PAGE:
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Marina Gambin remembers the once ubiquitous daybed

I do not know exactly why it was called a daybed. I guess it was the opposite of a regular bed which is mostly associated with nighttime.

Marina Gambin

In Branch in the 50s and 60s, many households owned a daybed. It was almost always set up in the kitchen. This unique piece of furniture was nothing more than a single bed with a head which could be raised or lowered for one’s comfort. Because the kitchen was the central room in the house, the daybed held a very important role in everyday life. It was as significant as the sofa is in today’s living room.

Our daybed was located close to the radio shelf. Since we had no TV during my childhood years, listening to the radio was a preferred pastime. There were times when six or seven bodies were seated snugly on the daybed listening to the strains of Kitty Wells and Johnny Cash reaching us all the way from Nashville via CJON.

My late father was well known by everyone for his penchant for sleeping. The daybed was one of his favourite haunts. Whenever he took up repose in the kitchen, we knew the daybed would not become available for a few hours. Daddy was not a light sleeper. I can still see him slumbering comfortably while the little ones climbed all over him. Years later, I recall seeing my father sleeping in that same kitchen. At that time, I felt he looked out of place resting on something called a davenport with not a chick nor a child to pester him.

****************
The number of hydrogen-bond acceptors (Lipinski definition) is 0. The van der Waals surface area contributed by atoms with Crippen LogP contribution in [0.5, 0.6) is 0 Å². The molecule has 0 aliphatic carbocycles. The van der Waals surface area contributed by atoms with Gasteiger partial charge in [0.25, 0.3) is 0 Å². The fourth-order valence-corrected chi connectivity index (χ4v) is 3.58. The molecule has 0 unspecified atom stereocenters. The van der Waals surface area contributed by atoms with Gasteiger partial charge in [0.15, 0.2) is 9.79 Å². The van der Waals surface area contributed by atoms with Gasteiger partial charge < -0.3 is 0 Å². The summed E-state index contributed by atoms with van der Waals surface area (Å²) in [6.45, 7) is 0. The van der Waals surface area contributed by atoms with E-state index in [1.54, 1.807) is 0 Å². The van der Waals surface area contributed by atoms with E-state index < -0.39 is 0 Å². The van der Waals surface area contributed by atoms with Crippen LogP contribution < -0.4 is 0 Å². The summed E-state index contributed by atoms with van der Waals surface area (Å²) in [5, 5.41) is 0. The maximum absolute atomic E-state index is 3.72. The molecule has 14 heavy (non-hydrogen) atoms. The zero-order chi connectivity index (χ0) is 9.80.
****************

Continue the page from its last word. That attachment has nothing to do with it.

No particular member of the family could claim exclusive rights to the daybed. The only time I can remember being allowed sole use of it was one time when I was really sick with the flu. At that time I was too ill to really enjoy the privilege. By the time my flu had improved, someone else was using it as their sick bed.

The daybed was a multi-purposed piece of furniture. I can still picture Mommy changing the baby’s diaper, propping him up with his bottle on a pillow and wrapping him cozily in warm flannelette. Someone would be ordered to sit close by to monitor the infant and truth be told, we did our job responsibly.

By the same token, this memory evokes one of a near tragedy. One cold fall night, my infant baby brother Reggie was sleeping soundly on the daybed while the Aladdin lamp blazed in its bracket above him. For some unknown reason, the lamp chimney broke and only by the grace of God was his life spared. To the day he died, he still bore scars where the hot, shattered glass landed on his arm.

On cold winter nights, we often drank mugs of cocoa as we sat on the daybed warmed by the hot liquid and the crackling wood stove. Although I am quite sure our sibling relationships were not always harmonious, this memory conjures a wonderful feeling of togetherness.

Last, but not least, the daybed was a necessary addition when we girls commenced dating. Many nights, the daybed was utilized as sleeping space by overnight boyfriends. It was also a handy annexation as a late night place for courting, but I dare not go into that aspect for fear that I may incriminate myself.

Today, I look around my home and that of my siblings and I admire all the convenient furnishings. Not one of us owns a daybed. However, I continue to keep my eyes open at yard sales and at second hand stores. Even if I happen across one, my kitchen is way too small to hold it. For sure, it would not look good in any other room.

— Marina Power Gambin was born and raised in her beloved Branch. She is a retired teacher who lives in Placentia where she taught for almost three decades. She can be reached at

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